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About Bohemia nugget. (Cottage Grove, Or.) 1899-1907 | View Entire Issue (Dec. 19, 1902)
I.EE.W. IIKNIir, Krtllor nl Vtmp't.
COTTAGE GROVE. . . .OREGON.
"What's good to enl In bad lo cnt,"
nys n chronic dyspeptic.
If Hnll Onlne has collapsed It must
have been from top heaviness.
When ft mnn tolls you nil his trou
bles ho becomes ono of yours.
No disappointment can bo qulto so In
tolerable as disappointments In one's
Hnppy Is tho man who finds satis
faction in doing good things that no
Tim nonulation of Siberia has
doubled during tho past twenty years.
but not of Us own accord.
Tho-gluo trust will have to havo
both cohesive and adheslvo qualities
In order to make a success.
Ono of the hardest things In the
world Is to acknowledge n blunder
which turned out to bo proQtable.
There arc times, after nil, when dl
vorcos aro Justifiable. A man has se
cured ono because his wife smoked
About tho only man In this world
who always gets Just what's coming
to him Is tho villain In tlie mouern
AnotherFrenchman has been scratch
ed In a duel. The Kronen, duel may yet
become deadly. There Is always the pos
sibility of blood poisoning.
Noah, Columbus and J. Plcrpont Mor
gan have been referred to as the three
great masters of tbe sea. Why should
Noah and Columbus be mentioned?
So the Knlscr simply went to Eng
land to arrange for the marriage of his
so n I In democratic Amerlcn such
match-making Is usually left to the
"No task rightly done Is truly prl
vnte," sold Dr. Woodrow Wilson, at
bis recent Installation as President of
Princeton University. A noble Idea
Tbero Is something about the name of
that boy burglar Pawpawllckl re
cently taken In charge by the Chicago
police, which suggests n paternal duty
that may have been neglected at home.
True, one may find scriptural war
rant for using a number of musical
Instruments In divine worship, but Da
vid seems to have drawn tbe line at
the base and snaro drum part of a
work now liolng done by tho general
land offlco In protecting these reserve
and tho recommendations for their fur
ther preservation made In the report of
tho Land Commissioner. On Oct. 1
thero were flfty-four forest reserves,
cmbrnclng 00,173,705 ncres, nn Increase
of almost 14.iXKi.tKK) ncres sluco tho last
report. In tho Inst fiscal year 1,003
forest fires wero discovered, which
burned over 87,700 acres. Tho con
stantly decreasing nren burned over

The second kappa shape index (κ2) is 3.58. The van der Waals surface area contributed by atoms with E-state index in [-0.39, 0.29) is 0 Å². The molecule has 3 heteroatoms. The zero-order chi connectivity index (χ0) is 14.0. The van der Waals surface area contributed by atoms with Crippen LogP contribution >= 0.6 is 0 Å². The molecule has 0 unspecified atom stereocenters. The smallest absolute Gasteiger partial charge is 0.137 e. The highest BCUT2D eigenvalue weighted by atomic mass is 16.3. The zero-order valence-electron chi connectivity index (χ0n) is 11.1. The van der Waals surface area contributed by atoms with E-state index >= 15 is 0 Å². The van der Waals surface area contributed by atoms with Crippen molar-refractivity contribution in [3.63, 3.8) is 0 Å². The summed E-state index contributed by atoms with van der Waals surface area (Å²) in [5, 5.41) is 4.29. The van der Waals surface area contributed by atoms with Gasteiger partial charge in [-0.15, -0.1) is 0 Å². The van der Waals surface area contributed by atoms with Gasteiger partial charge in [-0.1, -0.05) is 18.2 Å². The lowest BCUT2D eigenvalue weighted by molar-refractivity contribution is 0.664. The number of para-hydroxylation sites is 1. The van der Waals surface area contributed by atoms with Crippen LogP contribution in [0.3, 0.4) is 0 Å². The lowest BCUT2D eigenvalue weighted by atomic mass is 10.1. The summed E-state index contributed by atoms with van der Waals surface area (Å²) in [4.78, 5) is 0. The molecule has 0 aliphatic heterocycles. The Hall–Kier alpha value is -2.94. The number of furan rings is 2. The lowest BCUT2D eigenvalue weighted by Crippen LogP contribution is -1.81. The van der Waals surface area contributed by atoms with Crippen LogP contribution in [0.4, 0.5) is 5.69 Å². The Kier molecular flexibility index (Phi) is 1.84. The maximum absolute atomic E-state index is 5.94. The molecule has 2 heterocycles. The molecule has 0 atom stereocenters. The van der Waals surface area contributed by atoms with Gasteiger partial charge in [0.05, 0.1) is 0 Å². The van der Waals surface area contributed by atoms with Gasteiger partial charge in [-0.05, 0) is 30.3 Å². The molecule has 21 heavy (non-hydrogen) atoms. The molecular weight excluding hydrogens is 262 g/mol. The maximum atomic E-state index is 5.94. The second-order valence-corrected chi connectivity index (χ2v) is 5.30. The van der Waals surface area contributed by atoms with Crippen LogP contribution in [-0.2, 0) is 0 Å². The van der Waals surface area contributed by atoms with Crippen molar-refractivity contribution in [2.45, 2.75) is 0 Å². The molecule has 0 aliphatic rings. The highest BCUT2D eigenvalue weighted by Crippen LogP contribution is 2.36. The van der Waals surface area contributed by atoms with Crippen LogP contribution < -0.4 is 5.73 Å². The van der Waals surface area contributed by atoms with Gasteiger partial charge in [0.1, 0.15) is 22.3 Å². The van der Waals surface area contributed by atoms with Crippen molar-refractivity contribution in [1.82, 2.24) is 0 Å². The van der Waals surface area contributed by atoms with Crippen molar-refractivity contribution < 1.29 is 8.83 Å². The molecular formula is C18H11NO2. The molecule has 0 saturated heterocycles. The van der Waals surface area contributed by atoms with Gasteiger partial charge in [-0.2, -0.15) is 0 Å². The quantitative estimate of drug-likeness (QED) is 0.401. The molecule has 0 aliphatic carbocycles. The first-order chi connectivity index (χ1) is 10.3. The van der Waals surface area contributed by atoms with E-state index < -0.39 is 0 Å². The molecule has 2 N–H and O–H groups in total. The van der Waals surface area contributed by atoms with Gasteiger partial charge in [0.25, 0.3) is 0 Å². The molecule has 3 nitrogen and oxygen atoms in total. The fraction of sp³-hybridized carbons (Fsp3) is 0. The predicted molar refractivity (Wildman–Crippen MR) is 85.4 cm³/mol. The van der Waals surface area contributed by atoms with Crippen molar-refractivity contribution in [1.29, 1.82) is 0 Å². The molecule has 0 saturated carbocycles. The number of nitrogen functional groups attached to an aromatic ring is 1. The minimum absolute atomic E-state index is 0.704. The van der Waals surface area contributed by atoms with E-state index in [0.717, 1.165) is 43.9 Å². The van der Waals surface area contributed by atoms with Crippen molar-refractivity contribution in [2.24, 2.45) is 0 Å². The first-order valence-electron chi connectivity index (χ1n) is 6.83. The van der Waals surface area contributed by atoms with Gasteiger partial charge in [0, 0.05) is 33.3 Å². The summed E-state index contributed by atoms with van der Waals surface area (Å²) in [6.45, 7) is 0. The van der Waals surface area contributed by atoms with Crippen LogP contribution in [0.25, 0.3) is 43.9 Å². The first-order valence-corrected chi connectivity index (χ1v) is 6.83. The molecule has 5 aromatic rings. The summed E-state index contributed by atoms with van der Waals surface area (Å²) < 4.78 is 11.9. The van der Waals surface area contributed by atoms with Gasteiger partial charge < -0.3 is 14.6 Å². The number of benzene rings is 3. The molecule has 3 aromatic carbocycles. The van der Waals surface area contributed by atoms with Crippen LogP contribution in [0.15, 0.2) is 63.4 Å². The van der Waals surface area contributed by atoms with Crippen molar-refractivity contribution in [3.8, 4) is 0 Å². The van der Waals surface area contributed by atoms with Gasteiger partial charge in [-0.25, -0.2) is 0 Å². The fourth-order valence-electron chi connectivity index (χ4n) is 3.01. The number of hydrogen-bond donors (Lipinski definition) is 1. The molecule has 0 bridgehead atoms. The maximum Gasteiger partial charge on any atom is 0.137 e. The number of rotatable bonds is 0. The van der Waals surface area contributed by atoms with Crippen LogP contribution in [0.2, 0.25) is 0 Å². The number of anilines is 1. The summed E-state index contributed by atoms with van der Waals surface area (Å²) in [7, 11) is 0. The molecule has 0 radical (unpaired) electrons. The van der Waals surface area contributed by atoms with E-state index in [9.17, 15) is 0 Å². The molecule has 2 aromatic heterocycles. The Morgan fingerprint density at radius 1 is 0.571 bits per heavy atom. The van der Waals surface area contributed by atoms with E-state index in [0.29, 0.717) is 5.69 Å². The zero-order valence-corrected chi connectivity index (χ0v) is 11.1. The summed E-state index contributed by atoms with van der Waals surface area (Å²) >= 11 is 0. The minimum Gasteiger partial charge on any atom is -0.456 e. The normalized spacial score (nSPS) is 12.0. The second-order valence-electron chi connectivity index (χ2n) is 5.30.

appears to demonstrate tho ctllclelicy
of tho government forestry forco and
fully warrants a more extensive po
licing of the forested lands. Tho Com
missioner shows that with tho ptvsent
Inadequate forco the work has not only
proved self-supporting but has brought
revenue to the government, that It has
placed needed timber supplies within
lawful reach of tho people and has
practically stopped timber depreda
tions within the reserve limits. In
addition to urging a large lucreaso In
the number of special agents to pro-
vent timber depredations and to pro
tect public lands from unlawful entry
the Commissioner recommends legisla
tion to protect gauio and (lsh In forest
reserves, tho extension of tho boun
dnrles of Yellowstone 1'nrW, legislation
giving tho Presldcut nuthorlty to set
apart as national parks tracts of pub
lic land having scientific or historic
Interest or containing medicinal
springs. The Commissioner also re
ports gratifying success In the work of
reforestation of tho denuded areas that
has been undertaken by tho general
OPINIONS OF GREAT PAPERS ON IMPORTANT SUBJECTS
Dottlo as Mnn and Autocrat.
We rush through life In such a hur
ry, theso days, that thero Is little tlmo
or thought for tho refinements ami
courtesies that In the good old days of
our grandparents were considered nec
essary to good manners. The man or
woman who has really good manners.
nowadays, we distinguish as being of
the "old school." Unfortunately, the
old school Is passing away, and there
Is no now school to take Its place. We
seem to be drifting Into the Idea that
good manners are a rather boresomo
and Indefinable something In tbe way
of an affectation which we may put on
with our best clothes for weddings.
parties and other such affairs, but not
to be carried about with us on ordin
ary occasions. We havo cut It out of
business hours. We have come to re
gard common courtesy as a time-con
sumer and a waste. Ilapld communi
cations have corrupted good man
ners, for the speed with "which we
can travel or transmit news has
aroused a nervous Impatience of delay
which Is fatal to courtesy and manners
both In spirit and form. We no longer
write the good, long, wnrm, soul-satis-fylng
letters that were written In tho
old days. Kormerly letters were digni
fied and Interesting, but now they are
neither. We Imagine we have no time
to write elegantly and In a spirit of
Impatience we scribble a few lines to
some friend when there Is no escape
from the painful necessity. And the
letters of to-day show that their writ
ing is a task, not a Dleasure. Once
The daughter of the former Mayor upon a time It was rood manners to
of an Eastern city recently surprised bold old age In reverence, but It Is not
her father by telling him she nail been I go any more. Whatever we may actu-
marrled Just n year. There Is somethlng-
olmost uncanny about a woman wuo
can keep a secret as long as that.
And now It is the 8ultan of Johore
who proiKJses to make a tour of the
United States. This thing Is growing
so common that we will soon make no
more fuss over seeing an eastern po
tentate than we do now over one ol